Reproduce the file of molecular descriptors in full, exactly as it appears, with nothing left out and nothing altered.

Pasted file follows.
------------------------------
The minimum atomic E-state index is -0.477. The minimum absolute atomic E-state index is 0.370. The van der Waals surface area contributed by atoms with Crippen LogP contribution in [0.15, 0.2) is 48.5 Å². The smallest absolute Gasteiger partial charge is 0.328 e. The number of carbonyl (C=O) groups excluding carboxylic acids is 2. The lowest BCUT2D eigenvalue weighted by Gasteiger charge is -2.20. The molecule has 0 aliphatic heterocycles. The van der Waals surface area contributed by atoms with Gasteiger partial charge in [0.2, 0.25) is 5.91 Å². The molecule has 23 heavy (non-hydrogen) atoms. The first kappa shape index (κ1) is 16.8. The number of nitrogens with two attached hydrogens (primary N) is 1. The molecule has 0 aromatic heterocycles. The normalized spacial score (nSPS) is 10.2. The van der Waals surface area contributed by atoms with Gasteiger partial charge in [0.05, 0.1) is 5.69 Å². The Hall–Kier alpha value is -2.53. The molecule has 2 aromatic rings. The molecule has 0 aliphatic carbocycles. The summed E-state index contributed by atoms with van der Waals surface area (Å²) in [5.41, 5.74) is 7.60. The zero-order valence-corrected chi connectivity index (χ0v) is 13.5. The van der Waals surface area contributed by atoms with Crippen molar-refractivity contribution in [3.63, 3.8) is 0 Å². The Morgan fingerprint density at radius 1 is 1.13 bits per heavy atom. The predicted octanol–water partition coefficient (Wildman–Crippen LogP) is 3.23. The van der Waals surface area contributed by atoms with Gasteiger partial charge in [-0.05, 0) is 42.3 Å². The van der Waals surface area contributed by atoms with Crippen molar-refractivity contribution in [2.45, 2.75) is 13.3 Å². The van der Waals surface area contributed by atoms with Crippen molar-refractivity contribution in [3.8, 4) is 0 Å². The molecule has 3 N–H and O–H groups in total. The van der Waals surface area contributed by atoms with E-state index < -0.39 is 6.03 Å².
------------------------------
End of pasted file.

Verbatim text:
The minimum atomic E-state index is -0.477. The minimum absolute atomic E-state index is 0.370. The van der Waals surface area contributed by atoms with Crippen LogP contribution in [0.15, 0.2) is 48.5 Å². The smallest absolute Gasteiger partial charge is 0.328 e. The number of carbonyl (C=O) groups excluding carboxylic acids is 2. The lowest BCUT2D eigenvalue weighted by Gasteiger charge is -2.20. The molecule has 0 aliphatic heterocycles. The van der Waals surface area contributed by atoms with Gasteiger partial charge in [0.2, 0.25) is 5.91 Å². The molecule has 23 heavy (non-hydrogen) atoms. The first kappa shape index (κ1) is 16.8. The number of nitrogens with two attached hydrogens (primary N) is 1. The molecule has 0 aromatic heterocycles. The normalized spacial score (nSPS) is 10.2. The van der Waals surface area contributed by atoms with Gasteiger partial charge in [0.05, 0.1) is 5.69 Å². The Hall–Kier alpha value is -2.53. The molecule has 2 aromatic rings. The molecule has 0 aliphatic carbocycles. The summed E-state index contributed by atoms with van der Waals surface area (Å²) in [5.41, 5.74) is 7.60. The zero-order valence-corrected chi connectivity index (χ0v) is 13.5. The van der Waals surface area contributed by atoms with Crippen molar-refractivity contribution in [3.63, 3.8) is 0 Å². The Morgan fingerprint density at radius 1 is 1.13 bits per heavy atom. The predicted octanol–water partition coefficient (Wildman–Crippen LogP) is 3.23. The van der Waals surface area contributed by atoms with Gasteiger partial charge in [-0.05, 0) is 42.3 Å². The van der Waals surface area contributed by atoms with Crippen molar-refractivity contribution in [2.45, 2.75) is 13.3 Å². The van der Waals surface area contributed by atoms with Crippen molar-refractivity contribution in [3.8, 4) is 0 Å². The molecule has 3 N–H and O–H groups in total. The van der Waals surface area contributed by atoms with E-state index < -0.39 is 6.03 Å².